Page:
Restrictive Covenants - "One For All and All for One" …Or Not as the Case May Be
Wednesday, 4th January 2017
Affinity Financial Awareness Limited & Anor -v- Andrew Ferguson & Ors  EWHC 2319 (QB)
Strength in numbers, particularly in franchise disputes, can significantly shift a balance of power and bring about equality of arms in litigation which may otherwise be absent. Broadly, a franchisor is better resourced than a franchisee to deal with the pressures of litigation, in terms of funding, management time and experience. In part to combat this, it is not uncommon to see discontented franchisees group together, especially when terminating a franchise agreement, to take advantage of a collective strength which they would otherwise not have if acting alone. Helen Keller (aptly for these purposes) said: "Alone we can do so little, together we can do so much."
Whilst the recent judgment set out above is not a franchise dispute, it is perhaps not surprising, that when faced with a claim for breaching the restrictive covenants, a group of former consultants (five of whom proceedings were issued against) sought to add to the proceedings a further 22 of the consultants, who were also subject to the same restrictive covenants.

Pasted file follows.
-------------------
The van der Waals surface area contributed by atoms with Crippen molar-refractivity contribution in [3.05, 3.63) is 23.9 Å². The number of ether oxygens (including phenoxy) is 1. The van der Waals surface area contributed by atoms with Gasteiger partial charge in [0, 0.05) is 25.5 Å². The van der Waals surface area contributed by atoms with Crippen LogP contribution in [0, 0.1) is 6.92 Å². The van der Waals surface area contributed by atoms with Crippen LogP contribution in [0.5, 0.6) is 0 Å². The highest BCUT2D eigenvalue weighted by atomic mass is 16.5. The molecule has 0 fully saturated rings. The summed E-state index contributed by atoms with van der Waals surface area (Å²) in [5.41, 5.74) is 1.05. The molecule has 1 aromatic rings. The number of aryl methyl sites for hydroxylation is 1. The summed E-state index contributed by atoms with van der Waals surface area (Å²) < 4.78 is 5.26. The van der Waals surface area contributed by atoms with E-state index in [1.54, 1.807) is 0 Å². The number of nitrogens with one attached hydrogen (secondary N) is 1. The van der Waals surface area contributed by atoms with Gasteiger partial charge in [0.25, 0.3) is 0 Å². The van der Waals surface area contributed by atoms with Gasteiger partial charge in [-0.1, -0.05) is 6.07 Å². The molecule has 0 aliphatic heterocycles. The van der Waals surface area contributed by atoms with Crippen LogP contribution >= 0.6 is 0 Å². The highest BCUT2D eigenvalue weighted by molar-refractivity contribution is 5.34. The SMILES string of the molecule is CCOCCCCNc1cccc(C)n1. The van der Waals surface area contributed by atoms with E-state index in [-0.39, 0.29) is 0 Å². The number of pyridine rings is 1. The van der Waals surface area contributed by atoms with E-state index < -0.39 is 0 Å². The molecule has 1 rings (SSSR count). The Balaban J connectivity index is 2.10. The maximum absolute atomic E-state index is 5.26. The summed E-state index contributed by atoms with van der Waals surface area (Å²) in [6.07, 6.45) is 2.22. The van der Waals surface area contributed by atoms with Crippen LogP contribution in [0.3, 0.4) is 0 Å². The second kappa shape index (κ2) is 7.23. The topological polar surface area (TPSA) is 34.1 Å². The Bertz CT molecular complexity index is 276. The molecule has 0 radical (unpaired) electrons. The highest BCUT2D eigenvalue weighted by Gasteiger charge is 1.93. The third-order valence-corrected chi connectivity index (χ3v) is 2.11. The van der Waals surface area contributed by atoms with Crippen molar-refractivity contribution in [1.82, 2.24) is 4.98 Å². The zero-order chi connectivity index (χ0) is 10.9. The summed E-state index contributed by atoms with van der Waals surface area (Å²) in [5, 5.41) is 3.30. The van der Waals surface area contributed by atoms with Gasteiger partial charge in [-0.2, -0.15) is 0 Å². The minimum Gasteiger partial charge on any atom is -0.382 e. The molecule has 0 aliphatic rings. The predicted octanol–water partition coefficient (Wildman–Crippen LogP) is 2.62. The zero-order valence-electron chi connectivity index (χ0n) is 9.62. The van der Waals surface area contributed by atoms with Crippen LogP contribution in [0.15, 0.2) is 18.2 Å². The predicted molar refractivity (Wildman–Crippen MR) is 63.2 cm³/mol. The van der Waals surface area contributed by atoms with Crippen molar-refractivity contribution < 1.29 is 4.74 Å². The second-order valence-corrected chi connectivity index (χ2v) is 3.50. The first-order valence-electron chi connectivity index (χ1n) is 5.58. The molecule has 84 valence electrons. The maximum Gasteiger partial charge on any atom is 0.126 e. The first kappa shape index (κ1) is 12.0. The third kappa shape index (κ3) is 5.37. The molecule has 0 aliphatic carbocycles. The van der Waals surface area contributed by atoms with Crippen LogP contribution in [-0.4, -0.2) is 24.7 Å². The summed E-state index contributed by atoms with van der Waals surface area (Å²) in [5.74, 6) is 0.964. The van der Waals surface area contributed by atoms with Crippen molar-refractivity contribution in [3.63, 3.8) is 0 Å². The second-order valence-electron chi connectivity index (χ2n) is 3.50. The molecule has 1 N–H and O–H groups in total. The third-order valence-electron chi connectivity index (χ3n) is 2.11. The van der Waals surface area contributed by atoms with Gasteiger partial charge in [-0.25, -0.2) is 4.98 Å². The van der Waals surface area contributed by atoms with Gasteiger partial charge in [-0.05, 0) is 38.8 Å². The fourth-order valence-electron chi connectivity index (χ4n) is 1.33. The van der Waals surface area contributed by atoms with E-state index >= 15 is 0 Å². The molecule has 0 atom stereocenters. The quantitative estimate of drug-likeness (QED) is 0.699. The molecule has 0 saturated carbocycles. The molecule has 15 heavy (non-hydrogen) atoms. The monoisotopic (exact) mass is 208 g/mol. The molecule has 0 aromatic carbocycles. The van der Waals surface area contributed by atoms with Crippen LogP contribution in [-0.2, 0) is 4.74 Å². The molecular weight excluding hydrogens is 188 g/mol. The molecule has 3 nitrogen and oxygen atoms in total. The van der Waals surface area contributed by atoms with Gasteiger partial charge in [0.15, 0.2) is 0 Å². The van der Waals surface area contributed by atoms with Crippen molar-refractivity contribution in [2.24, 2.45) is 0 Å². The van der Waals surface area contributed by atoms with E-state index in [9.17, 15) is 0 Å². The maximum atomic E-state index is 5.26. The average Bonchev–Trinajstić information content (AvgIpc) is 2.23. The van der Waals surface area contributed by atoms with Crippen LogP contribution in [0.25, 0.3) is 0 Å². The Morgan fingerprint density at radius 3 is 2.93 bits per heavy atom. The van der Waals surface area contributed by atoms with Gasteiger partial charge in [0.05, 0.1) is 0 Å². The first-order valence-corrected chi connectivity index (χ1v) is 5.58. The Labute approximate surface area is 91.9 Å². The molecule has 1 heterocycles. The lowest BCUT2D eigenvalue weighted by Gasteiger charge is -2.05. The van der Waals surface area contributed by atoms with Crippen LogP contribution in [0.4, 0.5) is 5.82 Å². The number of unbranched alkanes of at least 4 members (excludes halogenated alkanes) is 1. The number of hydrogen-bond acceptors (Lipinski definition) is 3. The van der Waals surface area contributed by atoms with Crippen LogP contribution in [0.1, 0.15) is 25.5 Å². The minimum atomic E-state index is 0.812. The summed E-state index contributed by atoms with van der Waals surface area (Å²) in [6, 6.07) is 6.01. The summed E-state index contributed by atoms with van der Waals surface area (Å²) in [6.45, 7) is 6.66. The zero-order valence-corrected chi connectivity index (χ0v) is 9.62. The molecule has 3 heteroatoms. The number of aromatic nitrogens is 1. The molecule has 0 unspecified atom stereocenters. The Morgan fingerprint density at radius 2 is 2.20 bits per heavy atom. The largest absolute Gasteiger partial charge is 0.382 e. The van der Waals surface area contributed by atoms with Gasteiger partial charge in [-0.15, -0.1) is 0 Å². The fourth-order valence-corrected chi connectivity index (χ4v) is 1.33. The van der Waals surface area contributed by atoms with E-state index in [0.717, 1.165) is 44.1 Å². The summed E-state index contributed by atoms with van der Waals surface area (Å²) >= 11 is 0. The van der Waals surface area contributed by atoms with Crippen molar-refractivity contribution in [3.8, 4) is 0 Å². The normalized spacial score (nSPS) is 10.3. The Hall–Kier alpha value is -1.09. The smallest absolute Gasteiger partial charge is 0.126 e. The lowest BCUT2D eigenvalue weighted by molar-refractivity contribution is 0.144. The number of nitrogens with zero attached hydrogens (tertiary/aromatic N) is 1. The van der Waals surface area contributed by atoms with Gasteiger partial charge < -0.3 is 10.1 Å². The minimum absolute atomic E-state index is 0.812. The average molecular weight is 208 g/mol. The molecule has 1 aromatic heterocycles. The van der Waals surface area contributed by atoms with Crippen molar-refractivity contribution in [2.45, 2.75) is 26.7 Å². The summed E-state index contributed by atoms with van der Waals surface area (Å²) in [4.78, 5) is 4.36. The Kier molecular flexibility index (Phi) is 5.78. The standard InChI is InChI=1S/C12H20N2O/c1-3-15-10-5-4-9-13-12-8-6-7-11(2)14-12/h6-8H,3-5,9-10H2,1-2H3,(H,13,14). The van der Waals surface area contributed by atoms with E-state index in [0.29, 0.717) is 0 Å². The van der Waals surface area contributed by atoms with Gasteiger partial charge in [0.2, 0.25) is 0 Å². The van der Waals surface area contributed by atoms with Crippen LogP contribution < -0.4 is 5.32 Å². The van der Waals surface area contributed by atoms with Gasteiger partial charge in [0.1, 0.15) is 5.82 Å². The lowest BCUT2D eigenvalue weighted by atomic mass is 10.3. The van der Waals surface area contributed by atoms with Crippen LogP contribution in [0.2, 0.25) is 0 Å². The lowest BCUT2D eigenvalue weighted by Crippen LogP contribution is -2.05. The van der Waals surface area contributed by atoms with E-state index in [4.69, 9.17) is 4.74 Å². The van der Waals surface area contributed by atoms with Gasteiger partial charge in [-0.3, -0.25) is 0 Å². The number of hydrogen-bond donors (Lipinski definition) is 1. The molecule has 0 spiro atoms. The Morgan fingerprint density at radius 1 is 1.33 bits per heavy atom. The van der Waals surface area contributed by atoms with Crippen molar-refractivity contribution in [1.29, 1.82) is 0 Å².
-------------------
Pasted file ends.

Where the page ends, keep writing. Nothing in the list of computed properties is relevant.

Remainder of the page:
At the hearing, it was argued for the additional 22 potential defendants that:
"Each of them wants to secure a finding that the restrictive covenants are unenforceable. Each wants to be in a position to influence the course of these proceedings by being in a position to instruct solicitors and counsel who are acting for the 5 [existing] defendants. Some may even have a far greater financial interest in the outcome of the proceedings than those 5".
The Court declined the invitation to add the further 22 potential defendants. Among other reasons cited, it was held that:
"There is no general obligation on a claimant … to join as a defendant every person who is or may be affected by the issues determined by the claim. A claimant seeking to enforce a contract to which several individuals are party may decide, for his own reasons – tactical, evidential or otherwise – to bring a claim against some of those individuals and not others. He does not have to justify his decision".
This judgment should give franchisors and other contracting parties who deal on the same or similar terms with a group of individual counterparties, comfort that they will remain in control of the parties they choose to sue. Contracting counterparties cannot "gang-up" in defence whatever their stake in the outcome of such proceedings may be if they are not made party to the proceedings by the Claimant.